Dressing a whole chicken from start to finish is an essential skill that any prepper should possess.
You may not want to kill a chicken yourself, but in the event that you need to, it helps to know how to do it in the most humane way.
Cutting the chicken’s head with an ax or knife will kill it instantly if you cut below the eyes. Otherwise, you will have another case of “Mike, the headless chicken.” Even if you are able to kill it right away, the chicken would still thrash about, and the splattered blood would be very messy.
So before you cut the chicken’s head, it is best to sever the head from the neck manually. To do this, tie the chicken’s feet together, and hang it upside down. Hold the chicken’s body close to yours with your left hand, and place the index and middle finger of your right hand on either side of the chicken’s neck, where it meets the skull. Gripping tightly, pull the head down with sudden force until you hear a pop.
The moment the brain is separated from the neck, there will be a lot of writhing around, but that does not mean the chicken is in pain, since the part of the brain responsible for feeling pain is already severed. You can feel the pressure of the blood flow to the neck, and if you choose to, you can continue holding it for a minute or so until it stops moving.
You can then take the chicken down, slit the throat, drain the blood neatly, then cut the head off.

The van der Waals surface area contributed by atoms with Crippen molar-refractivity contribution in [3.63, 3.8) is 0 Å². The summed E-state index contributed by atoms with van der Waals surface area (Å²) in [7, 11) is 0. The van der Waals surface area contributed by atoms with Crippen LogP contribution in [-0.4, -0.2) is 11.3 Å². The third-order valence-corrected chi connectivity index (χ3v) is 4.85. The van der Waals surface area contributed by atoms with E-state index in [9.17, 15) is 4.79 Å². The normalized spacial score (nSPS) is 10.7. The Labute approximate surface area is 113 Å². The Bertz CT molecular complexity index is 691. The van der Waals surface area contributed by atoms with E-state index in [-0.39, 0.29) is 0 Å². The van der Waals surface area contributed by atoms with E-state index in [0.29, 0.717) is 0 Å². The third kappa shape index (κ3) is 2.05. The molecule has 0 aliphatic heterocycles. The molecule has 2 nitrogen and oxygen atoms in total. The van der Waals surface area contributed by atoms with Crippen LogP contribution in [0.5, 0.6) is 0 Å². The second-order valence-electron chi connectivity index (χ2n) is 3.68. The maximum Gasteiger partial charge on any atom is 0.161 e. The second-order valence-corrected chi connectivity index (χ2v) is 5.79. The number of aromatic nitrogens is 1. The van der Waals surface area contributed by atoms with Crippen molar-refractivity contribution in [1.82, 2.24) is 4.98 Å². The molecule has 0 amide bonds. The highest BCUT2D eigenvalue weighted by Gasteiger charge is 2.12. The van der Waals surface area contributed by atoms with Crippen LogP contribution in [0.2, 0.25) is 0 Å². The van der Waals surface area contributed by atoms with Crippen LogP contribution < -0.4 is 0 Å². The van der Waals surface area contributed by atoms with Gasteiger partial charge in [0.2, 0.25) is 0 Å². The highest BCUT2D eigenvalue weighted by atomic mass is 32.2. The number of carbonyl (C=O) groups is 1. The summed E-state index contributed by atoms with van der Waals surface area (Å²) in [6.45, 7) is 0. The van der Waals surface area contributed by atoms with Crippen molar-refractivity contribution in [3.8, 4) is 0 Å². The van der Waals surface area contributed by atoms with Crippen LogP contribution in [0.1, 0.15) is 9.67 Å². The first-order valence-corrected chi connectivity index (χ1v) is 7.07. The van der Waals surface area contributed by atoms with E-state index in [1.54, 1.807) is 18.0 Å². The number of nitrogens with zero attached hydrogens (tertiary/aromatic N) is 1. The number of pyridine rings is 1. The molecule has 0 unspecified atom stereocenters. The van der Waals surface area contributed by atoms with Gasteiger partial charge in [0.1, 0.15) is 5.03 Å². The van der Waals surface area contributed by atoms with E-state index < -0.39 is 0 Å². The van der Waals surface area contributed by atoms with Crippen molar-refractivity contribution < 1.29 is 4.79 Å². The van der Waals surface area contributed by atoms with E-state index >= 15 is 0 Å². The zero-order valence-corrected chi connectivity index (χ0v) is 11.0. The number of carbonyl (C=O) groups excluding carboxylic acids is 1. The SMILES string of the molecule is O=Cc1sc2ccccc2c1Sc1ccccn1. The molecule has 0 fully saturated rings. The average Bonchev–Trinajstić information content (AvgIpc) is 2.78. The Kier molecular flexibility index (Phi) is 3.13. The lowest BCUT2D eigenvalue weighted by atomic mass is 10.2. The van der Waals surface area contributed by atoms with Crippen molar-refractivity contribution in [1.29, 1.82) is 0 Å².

How to Pluck the Feathers and Remove the Organs
To make plucking easier, plunge the chicken into boiling water to loosen the feathers. Hold the chicken by the feet, and using a wooden ladle, fully immerse the chicken into the boiling water for ten seconds. You may have to soak older chickens longer but not exceeding a minute as you don’t want to cook the chicken. You should wear gloves to protect your skin from the heat.
Start plucking immediately after you pull the chicken out. If the feathers don’t come off easily, you can dip it in the hot water again for two to five seconds more. The light, hairy feathers that remain after plucking can be scalded off over a gas flame or any open flame.
To remove the internal organs, use a sharp knife to slice the skin around the butt carefully, taking care not to cut into the intestine. Close your hand around the guts, and pull them outward gently until all the guts have been removed. Make sure the gall bladder is removed along with the viscera and unruptured, otherwise the bile will spill into the meat and make it bitter.
Discard the viscera. You are now ready to butcher your dressed chicken!
Preparation for any food should always be sanitary, so make sure that your table, knife, and chopping board are all clean and dry.
Start by cleaning the chicken: Pull out the gizzard, liver, kidneys, and heart. Then rinse the chicken inside and out and pat dry to minimize drips. You’re now ready to cut!
How to Cut Up a Whole Raw Chicken
- Place the chicken on a clean cutting board. Using a sharp knife, sever the feet at the joint.
- To separate the leg from the body, slice through the skin between the breast and thigh, pressing the leg away from the body. Cut through the joint and skin carefully, following the body contour until the leg is detached completely.
- Pull the wing away from the body, and cut through the joint. Repeat the procedure with the other wing.
- To separate the breast from the back, start cutting at the pointed end of the breast, through the rib cage, and down to the shoulder joints. Remember to always sever at the joints.
- Trim the excess fat and gristle around the neck, the back, and the tail area.